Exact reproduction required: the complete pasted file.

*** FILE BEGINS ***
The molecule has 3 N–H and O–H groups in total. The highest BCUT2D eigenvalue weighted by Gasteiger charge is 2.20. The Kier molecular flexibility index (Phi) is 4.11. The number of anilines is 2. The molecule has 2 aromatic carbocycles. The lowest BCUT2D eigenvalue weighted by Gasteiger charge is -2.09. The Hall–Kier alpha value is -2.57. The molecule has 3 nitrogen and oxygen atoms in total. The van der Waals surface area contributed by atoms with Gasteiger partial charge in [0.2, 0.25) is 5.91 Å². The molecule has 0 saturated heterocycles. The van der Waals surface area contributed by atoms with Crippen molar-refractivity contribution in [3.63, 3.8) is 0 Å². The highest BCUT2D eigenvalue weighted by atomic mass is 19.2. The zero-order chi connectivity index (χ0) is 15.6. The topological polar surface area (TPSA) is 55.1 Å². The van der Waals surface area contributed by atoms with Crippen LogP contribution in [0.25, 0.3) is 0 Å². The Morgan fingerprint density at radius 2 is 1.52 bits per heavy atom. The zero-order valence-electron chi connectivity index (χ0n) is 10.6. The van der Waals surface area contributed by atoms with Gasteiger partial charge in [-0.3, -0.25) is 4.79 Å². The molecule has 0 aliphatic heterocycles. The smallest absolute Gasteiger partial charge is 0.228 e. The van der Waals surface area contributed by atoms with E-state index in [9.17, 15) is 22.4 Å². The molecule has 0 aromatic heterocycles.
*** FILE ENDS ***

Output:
The molecule has 3 N–H and O–H groups in total. The highest BCUT2D eigenvalue weighted by Gasteiger charge is 2.20. The Kier molecular flexibility index (Phi) is 4.11. The number of anilines is 2. The molecule has 2 aromatic carbocycles. The lowest BCUT2D eigenvalue weighted by Gasteiger charge is -2.09. The Hall–Kier alpha value is -2.57. The molecule has 3 nitrogen and oxygen atoms in total. The van der Waals surface area contributed by atoms with Gasteiger partial charge in [0.2, 0.25) is 5.91 Å². The molecule has 0 saturated heterocycles. The van der Waals surface area contributed by atoms with Crippen molar-refractivity contribution in [3.63, 3.8) is 0 Å². The highest BCUT2D eigenvalue weighted by atomic mass is 19.2. The zero-order chi connectivity index (χ0) is 15.6. The topological polar surface area (TPSA) is 55.1 Å². The van der Waals surface area contributed by atoms with Crippen LogP contribution in [0.25, 0.3) is 0 Å². The Morgan fingerprint density at radius 2 is 1.52 bits per heavy atom. The zero-order valence-electron chi connectivity index (χ0n) is 10.6. The van der Waals surface area contributed by atoms with Gasteiger partial charge in [-0.3, -0.25) is 4.79 Å². The molecule has 0 aliphatic heterocycles. The smallest absolute Gasteiger partial charge is 0.228 e. The van der Waals surface area contributed by atoms with E-state index in [9.17, 15) is 22.4 Å². The molecule has 0 aromatic heterocycles.